Song (2014) noted that hypertrophic scars and keloids remain a challenge in surgery. Although the bench to bedside conundrum remains, the science of translational research calls for an even higher level of cooperation between the scientist and the clinician for the impetus to succeed. The clinicians alerted the possible theories in the pathogenesis of keloid formation, inter alia, the ischemia theory, mast cell theory, immune theory, TGB-β interaction, mechanical theory, and the melanocyte stimulating hormone theory. All of the above presupposed a stimulus that would result in an uncontrolled up-regulation of collagen and extracellular matrix expression in the pathogenesis of the keloid. This bedside to bench initiative, as in true science, realized more ponderables than possibilities. By the same token, research into the epidermal-mesenchymal signaling, molecular biology, genomics, and stem cell research holds much promise in the bench top arena. To assess efficacy, many scar assessment scores exist in the literature. The clinical measurement of scar maturity can aid in determining end-points for therapeutics. Tissue oxygen tension and color assessment of scars by standardized photography proved to be useful. In surgery, the use of dermal substitutes holds some promise as these researchers surmised that quality scars that arise from dermal elements, molecular and enzyme behavior, and balance. Although a systematic review showed some benefit for earlier closure and healing of wounds, no such review exists at this point in time for the use of dermal substitutes in scars. Adipose-derived stem cell, as it pertains to scars, will hopefully realize the potential of skin regeneration rather than by repair in which the researchers were familiar with as well as the undesirable scarring as a result of healing through the inflammatory response. The author concluded that translational research will bear the fruit of coordinating bench to bedside and vice-versa in the interest of progress into the field of regenerative healing that will benefit the patient who otherwise suffers the myriad of scar complications.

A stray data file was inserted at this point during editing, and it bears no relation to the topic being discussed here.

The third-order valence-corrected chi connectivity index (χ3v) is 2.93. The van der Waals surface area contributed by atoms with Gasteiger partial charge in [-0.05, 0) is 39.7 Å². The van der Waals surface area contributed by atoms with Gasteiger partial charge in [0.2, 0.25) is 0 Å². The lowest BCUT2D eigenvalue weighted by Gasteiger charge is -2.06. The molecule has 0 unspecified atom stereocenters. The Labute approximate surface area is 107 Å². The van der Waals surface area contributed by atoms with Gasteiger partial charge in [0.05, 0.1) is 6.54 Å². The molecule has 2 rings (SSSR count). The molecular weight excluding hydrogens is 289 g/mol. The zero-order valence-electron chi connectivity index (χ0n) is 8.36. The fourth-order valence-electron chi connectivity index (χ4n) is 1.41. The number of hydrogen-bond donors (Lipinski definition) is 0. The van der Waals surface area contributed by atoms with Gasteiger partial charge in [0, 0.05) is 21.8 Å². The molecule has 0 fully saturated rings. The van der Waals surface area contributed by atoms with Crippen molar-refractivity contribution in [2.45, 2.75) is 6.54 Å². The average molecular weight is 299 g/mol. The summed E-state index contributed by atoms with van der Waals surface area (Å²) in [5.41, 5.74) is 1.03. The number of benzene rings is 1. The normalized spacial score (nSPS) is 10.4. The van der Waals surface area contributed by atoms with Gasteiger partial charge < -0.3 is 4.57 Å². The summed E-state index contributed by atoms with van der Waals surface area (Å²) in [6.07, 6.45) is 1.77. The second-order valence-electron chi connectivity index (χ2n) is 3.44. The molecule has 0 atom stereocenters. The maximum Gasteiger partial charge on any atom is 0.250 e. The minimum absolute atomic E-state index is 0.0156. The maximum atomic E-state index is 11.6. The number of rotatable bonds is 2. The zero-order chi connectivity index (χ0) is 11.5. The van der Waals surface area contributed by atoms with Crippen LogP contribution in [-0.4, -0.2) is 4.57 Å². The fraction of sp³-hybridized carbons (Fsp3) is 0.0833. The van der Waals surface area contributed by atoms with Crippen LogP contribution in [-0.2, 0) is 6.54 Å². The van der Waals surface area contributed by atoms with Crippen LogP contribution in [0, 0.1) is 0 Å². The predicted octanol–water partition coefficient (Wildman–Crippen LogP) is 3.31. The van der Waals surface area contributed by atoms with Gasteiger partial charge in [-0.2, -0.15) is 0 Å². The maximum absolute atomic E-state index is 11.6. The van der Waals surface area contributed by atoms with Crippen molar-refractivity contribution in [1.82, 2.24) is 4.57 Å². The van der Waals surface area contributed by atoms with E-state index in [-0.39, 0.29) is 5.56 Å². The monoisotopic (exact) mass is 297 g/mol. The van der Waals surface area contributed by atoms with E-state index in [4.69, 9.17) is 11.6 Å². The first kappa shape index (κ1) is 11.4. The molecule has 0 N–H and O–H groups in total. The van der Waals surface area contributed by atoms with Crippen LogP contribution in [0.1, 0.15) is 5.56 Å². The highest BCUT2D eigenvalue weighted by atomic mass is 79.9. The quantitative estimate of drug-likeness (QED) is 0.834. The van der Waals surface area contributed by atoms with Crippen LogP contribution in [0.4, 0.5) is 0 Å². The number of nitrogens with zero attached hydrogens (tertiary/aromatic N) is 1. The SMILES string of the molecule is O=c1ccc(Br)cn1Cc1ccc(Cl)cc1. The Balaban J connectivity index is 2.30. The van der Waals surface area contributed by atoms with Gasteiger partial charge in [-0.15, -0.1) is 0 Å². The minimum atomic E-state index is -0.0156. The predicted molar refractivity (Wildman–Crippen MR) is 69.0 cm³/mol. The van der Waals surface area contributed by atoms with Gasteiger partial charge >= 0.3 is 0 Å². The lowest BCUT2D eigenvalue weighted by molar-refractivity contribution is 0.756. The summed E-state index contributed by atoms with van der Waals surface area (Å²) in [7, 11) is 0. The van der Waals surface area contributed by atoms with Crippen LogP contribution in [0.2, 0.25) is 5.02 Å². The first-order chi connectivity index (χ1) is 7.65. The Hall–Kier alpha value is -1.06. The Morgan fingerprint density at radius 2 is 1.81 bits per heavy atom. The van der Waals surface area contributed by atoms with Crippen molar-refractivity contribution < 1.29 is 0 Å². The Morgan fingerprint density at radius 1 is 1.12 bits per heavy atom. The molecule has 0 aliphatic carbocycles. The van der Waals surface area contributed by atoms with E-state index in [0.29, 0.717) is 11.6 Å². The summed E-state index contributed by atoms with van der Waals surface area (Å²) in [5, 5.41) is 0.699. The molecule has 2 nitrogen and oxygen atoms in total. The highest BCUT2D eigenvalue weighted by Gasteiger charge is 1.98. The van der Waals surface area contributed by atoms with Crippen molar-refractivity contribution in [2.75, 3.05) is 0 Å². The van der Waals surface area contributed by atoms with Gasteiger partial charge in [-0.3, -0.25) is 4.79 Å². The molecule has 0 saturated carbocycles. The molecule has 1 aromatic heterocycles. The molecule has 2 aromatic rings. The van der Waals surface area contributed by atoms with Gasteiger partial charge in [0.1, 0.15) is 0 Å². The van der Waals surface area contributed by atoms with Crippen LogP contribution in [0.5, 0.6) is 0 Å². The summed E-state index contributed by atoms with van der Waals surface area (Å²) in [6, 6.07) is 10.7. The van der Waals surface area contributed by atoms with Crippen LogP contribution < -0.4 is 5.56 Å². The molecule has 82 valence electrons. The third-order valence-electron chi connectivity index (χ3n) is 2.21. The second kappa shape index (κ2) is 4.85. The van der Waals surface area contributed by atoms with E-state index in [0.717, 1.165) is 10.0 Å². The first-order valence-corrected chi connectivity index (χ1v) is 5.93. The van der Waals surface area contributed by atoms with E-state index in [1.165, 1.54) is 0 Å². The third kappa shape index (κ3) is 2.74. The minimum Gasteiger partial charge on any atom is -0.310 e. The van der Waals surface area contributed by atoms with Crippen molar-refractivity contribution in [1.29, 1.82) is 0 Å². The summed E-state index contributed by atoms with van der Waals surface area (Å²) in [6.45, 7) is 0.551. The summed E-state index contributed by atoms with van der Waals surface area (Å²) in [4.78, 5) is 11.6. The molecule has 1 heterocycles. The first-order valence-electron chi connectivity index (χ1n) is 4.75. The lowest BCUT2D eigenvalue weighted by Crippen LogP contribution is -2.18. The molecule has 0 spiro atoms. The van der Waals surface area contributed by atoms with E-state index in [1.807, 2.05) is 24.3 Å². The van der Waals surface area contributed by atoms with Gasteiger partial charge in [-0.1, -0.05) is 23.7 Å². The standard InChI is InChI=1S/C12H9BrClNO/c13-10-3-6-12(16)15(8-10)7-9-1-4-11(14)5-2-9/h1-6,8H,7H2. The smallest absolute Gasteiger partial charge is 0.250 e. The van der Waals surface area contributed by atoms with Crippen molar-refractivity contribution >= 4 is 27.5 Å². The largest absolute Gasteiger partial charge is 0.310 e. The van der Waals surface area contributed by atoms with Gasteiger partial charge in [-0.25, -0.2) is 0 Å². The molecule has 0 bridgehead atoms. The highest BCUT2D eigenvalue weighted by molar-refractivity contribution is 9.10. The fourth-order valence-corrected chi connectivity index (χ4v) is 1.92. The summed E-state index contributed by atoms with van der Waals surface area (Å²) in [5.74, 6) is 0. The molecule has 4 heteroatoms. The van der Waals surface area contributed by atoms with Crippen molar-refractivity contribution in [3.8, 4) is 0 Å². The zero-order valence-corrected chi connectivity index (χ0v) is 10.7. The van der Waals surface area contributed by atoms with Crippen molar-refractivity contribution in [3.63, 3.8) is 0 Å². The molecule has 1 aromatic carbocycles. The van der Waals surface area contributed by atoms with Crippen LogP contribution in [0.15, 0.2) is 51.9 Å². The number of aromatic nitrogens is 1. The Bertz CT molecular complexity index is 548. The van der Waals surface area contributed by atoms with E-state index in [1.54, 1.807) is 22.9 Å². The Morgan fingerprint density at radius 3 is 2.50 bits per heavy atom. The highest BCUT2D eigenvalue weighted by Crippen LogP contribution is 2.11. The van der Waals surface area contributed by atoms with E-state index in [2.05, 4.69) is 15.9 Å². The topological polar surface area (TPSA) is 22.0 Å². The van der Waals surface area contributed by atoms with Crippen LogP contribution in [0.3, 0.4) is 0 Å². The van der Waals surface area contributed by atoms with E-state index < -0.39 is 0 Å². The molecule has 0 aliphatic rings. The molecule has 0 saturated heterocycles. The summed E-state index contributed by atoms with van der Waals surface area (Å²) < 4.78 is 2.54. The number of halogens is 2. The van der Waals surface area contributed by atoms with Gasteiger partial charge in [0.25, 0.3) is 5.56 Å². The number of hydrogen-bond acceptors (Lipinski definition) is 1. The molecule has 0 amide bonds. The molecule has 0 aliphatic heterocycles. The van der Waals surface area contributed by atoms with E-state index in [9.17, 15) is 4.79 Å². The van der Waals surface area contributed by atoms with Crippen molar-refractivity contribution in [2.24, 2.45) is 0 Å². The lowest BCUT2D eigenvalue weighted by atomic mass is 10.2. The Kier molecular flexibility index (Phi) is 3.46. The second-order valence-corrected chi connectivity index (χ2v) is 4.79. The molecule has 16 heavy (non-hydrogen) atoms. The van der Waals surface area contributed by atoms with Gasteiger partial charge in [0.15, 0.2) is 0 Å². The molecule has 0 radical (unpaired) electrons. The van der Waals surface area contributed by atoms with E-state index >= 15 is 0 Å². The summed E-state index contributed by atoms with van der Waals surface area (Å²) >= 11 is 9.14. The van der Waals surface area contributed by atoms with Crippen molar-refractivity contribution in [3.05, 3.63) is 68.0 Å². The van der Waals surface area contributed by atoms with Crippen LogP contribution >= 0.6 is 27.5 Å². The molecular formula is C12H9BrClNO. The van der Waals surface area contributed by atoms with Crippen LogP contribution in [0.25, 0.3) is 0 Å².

Wat and associates (2014) provided evidence-based recommendations to guide physicians in the application of intense pulsed light (IPL) devices for the treatment of dermatologic disease. These investigators performed a literature search of the CENTRAL (1991 to May 6, 2013), EMBASE (1974 to May 6, 2013), and MEDLINE in-process and non-indexed citations and MEDLINE (1964 to present) databases. Studies that examined the role of IPL in primary dermatologic disease were identified, and multiple independent investigators extracted and synthesized data. Recommendations were based on the highest level of evidence available. These researchers found Level 1 evidence for the use of IPL for the treatment of melasma, acne vulgaris, and telangiectasia; Level 2 evidence for the treatment of lentiginous disease, rosacea, capillary malformations, actinic keratoses, and sebaceous gland hyperplasia; and Level 3 or lower evidence for the treatment of poikiloderma of Civatte, venous malformations, infantile hemangioma, hypertrophic scars, superficial basal cell carcinoma, and Bowen's disease. The authors concluded that IPL is an effective treatment modality for a growing range of dermatologic disease and in some cases may represent a treatment of choice. It is typically well-tolerated. Moreover, they stated that further high-quality studies are needed.